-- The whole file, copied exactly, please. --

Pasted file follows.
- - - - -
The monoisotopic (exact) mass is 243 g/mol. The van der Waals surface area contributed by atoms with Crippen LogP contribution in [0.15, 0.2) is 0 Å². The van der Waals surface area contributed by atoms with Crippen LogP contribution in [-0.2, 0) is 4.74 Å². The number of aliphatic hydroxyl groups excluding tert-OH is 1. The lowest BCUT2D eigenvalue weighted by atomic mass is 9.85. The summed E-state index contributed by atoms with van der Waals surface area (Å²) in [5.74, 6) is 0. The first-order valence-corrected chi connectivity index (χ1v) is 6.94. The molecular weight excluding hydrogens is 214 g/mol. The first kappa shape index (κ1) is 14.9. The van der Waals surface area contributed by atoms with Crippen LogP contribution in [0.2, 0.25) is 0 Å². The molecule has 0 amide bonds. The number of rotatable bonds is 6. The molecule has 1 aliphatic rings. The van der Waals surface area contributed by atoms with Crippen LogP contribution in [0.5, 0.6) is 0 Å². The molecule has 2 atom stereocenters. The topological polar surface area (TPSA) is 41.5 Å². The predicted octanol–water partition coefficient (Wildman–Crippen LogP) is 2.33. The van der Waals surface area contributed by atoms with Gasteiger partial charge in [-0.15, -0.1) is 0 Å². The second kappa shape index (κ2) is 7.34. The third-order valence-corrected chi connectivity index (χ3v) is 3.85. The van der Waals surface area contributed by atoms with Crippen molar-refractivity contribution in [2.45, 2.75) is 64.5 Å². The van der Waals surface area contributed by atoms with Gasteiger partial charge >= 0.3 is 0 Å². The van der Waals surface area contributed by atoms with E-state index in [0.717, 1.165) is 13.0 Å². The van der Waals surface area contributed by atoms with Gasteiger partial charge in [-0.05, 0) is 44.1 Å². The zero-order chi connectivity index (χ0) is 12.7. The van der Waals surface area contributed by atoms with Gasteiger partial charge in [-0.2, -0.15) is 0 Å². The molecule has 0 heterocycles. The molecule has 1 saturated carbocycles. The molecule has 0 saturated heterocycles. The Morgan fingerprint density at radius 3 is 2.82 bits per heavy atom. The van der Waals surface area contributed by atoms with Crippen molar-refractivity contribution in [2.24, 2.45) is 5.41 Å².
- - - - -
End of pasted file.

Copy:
The monoisotopic (exact) mass is 243 g/mol. The van der Waals surface area contributed by atoms with Crippen LogP contribution in [0.15, 0.2) is 0 Å². The van der Waals surface area contributed by atoms with Crippen LogP contribution in [-0.2, 0) is 4.74 Å². The number of aliphatic hydroxyl groups excluding tert-OH is 1. The lowest BCUT2D eigenvalue weighted by atomic mass is 9.85. The summed E-state index contributed by atoms with van der Waals surface area (Å²) in [5.74, 6) is 0. The first-order valence-corrected chi connectivity index (χ1v) is 6.94. The molecular weight excluding hydrogens is 214 g/mol. The first kappa shape index (κ1) is 14.9. The van der Waals surface area contributed by atoms with Crippen LogP contribution in [0.2, 0.25) is 0 Å². The molecule has 0 amide bonds. The number of rotatable bonds is 6. The molecule has 1 aliphatic rings. The van der Waals surface area contributed by atoms with Crippen LogP contribution in [0.5, 0.6) is 0 Å². The molecule has 2 atom stereocenters. The topological polar surface area (TPSA) is 41.5 Å². The predicted octanol–water partition coefficient (Wildman–Crippen LogP) is 2.33. The van der Waals surface area contributed by atoms with Gasteiger partial charge in [-0.15, -0.1) is 0 Å². The second kappa shape index (κ2) is 7.34. The third-order valence-corrected chi connectivity index (χ3v) is 3.85. The van der Waals surface area contributed by atoms with Crippen molar-refractivity contribution in [2.45, 2.75) is 64.5 Å². The van der Waals surface area contributed by atoms with Gasteiger partial charge >= 0.3 is 0 Å². The van der Waals surface area contributed by atoms with E-state index in [0.717, 1.165) is 13.0 Å². The van der Waals surface area contributed by atoms with Gasteiger partial charge in [-0.05, 0) is 44.1 Å². The zero-order chi connectivity index (χ0) is 12.7. The van der Waals surface area contributed by atoms with Gasteiger partial charge in [-0.2, -0.15) is 0 Å². The molecule has 0 heterocycles. The molecule has 1 saturated carbocycles. The molecule has 0 saturated heterocycles. The Morgan fingerprint density at radius 3 is 2.82 bits per heavy atom. The van der Waals surface area contributed by atoms with Crippen molar-refractivity contribution in [2.24, 2.45) is 5.41 Å².